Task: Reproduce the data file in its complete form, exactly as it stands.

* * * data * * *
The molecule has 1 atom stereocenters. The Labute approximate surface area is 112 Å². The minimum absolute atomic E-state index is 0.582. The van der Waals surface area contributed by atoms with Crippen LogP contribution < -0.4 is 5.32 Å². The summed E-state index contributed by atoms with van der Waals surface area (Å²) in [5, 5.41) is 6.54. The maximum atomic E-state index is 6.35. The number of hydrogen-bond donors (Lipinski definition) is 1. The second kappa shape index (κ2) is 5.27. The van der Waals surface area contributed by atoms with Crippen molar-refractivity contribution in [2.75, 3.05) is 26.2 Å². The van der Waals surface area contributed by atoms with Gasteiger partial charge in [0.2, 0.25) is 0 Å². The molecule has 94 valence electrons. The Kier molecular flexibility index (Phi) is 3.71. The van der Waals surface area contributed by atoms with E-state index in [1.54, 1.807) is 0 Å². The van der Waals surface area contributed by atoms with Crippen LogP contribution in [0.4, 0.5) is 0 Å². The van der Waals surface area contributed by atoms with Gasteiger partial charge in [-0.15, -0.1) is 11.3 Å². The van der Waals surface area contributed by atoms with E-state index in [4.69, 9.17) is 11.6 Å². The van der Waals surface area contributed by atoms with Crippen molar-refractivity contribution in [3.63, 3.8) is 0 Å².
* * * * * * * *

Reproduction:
The molecule has 1 atom stereocenters. The Labute approximate surface area is 112 Å². The minimum absolute atomic E-state index is 0.582. The van der Waals surface area contributed by atoms with Crippen LogP contribution < -0.4 is 5.32 Å². The summed E-state index contributed by atoms with van der Waals surface area (Å²) in [5, 5.41) is 6.54. The maximum atomic E-state index is 6.35. The number of hydrogen-bond donors (Lipinski definition) is 1. The second kappa shape index (κ2) is 5.27. The van der Waals surface area contributed by atoms with Crippen molar-refractivity contribution in [2.75, 3.05) is 26.2 Å². The van der Waals surface area contributed by atoms with Gasteiger partial charge in [0.2, 0.25) is 0 Å². The molecule has 94 valence electrons. The Kier molecular flexibility index (Phi) is 3.71. The van der Waals surface area contributed by atoms with E-state index in [1.54, 1.807) is 0 Å². The van der Waals surface area contributed by atoms with Crippen LogP contribution in [0.4, 0.5) is 0 Å². The van der Waals surface area contributed by atoms with Gasteiger partial charge in [-0.15, -0.1) is 11.3 Å². The van der Waals surface area contributed by atoms with E-state index in [4.69, 9.17) is 11.6 Å². The van der Waals surface area contributed by atoms with Crippen molar-refractivity contribution in [3.63, 3.8) is 0 Å².